A few weeks ago I asked why fired Parkersburg police Officer Floyd Holliday still was drawing a salary and benefits at the taxpayers' expense?
At that time the fault seemed to fall to the Wood County Circuit Court for not holding a hearing or issuing a decision on a city of Parkersburg appeal of a Civil Service Commission decision that reinstated the officer after he was fired.
The officer initially was fired for downloading porn on a city laptop computer, taking evidence for his personal use and lying about it.
The then-commission of Bill Campbell, an attorney appointed by the city; Jack Hunley, a retired police officer appointed by the Fraternal Order of Police; and Jeff Bungard, appointed by the Chamber of Commerce of the Mid-Ohio Valley, voted 2-1 to reverse Holliday's firing.
While not disputing Holliday's improper actions, the commission in its misguided opinion contended Holliday's "conduct did not rise to the level to warrant termination."
Subsequently, the Chamber last week named Doug Kreinik as its replacement for Bungard on the commission.
Last May, Holliday's attorney requested the officer be given back pay from June 2010, when he initially was fired, to December 2010, which would include all insurance, vacation, sick leave and attorney fees. Wood County Circuit Court Judge J.D. Beane granted the motion with the mayor saying civil service law mandates employees be paid until a case is completed, which is why the taxpayers have had to keep paying.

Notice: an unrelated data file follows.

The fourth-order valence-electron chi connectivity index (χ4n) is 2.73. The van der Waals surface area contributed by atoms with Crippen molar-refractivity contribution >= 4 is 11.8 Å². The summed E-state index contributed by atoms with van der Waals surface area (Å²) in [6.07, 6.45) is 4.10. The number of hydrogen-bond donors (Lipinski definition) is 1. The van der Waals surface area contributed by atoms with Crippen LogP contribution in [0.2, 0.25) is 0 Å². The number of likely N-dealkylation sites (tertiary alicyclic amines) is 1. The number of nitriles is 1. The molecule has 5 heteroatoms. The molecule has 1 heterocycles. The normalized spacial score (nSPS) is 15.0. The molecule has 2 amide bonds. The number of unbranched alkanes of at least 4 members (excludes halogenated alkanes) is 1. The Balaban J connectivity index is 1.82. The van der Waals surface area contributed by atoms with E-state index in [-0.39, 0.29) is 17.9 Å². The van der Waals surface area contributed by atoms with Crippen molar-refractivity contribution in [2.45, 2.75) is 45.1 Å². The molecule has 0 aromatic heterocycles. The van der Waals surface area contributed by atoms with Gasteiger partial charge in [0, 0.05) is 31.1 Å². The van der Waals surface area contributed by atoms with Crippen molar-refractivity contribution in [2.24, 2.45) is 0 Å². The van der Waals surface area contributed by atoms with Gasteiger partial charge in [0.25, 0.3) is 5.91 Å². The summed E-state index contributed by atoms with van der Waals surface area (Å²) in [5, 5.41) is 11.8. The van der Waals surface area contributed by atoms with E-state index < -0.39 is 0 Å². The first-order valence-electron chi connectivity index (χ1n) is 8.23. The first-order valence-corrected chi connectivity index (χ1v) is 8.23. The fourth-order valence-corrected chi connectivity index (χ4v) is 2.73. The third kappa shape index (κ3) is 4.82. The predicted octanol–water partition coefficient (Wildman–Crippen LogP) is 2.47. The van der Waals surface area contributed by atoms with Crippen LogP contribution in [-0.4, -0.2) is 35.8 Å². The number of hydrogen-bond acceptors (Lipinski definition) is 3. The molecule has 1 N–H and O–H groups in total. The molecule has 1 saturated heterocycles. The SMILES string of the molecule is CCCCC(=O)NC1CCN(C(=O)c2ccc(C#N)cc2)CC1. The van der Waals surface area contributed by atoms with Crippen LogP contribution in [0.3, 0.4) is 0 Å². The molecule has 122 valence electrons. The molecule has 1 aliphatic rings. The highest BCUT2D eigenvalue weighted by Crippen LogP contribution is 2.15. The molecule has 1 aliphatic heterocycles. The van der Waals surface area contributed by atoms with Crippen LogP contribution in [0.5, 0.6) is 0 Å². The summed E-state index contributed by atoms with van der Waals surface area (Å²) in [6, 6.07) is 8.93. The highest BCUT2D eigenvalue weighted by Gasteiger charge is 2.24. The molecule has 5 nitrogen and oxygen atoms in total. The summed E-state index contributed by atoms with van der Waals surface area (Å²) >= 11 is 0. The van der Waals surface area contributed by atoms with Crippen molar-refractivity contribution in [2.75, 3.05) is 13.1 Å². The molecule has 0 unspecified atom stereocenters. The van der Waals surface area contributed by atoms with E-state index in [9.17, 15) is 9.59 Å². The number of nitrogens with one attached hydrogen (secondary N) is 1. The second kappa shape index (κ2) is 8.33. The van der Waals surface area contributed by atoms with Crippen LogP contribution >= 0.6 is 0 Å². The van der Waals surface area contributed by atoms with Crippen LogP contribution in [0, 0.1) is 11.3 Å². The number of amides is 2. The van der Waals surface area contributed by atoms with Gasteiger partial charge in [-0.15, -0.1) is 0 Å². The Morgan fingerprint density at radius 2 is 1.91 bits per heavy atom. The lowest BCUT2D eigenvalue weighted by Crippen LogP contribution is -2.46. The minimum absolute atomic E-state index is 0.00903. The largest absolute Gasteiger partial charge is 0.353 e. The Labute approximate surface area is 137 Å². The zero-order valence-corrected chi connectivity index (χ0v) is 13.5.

In March 2011, the city of Parkersburg appealed to circuit court the commission's decision and there it has sat since then.
We wondered why Beane had not made a decision in the far-too-long of a drawn-out series of events.
Thursday we got an answer.
According to court officials, the city of Parkersburg filed a "petition" relating to an appeal but had never filed an actual case brief outlining its position, its evidence, etc., concerning why it acted as it did, why it believes the commission overstepped its bounds and why Holliday should be terminated.
Why has it taken so many months to file the brief?
In addition to the city brief, court officials were also awaiting a transcript of the City Service Commission hearing involving Holliday. It seems beyond ridiculous for it to take that long to provide an audio tape or its transcription.
None of the issues involving the brief not being presented by the city, even though Holliday's attorney had filed his brief long ago, came forward until Beane recused himself from the case after purportedly talking about it with people he later found out were related to Holliday, thus tainting his judicial impartiality.
Mayor Bob Newell said the city's brief would be filed Dec. 9, which means Circuit Court Judge Jeff Reed, now assigned to the appeal, would have the documentation necessary to render a decision. Hopefully that decision will come quickly.
A year's worth of feet-dragging seems beyond comprehension ... and has cost the taxpayers of Parkersburgs thousands of dollars in salary and benefits being paid to someone who has been providing zero service to the city and its citizens for a year as he sat collecting pay for doing nothing on the job.
Contact Jim Smith at firstname.lastname@example.org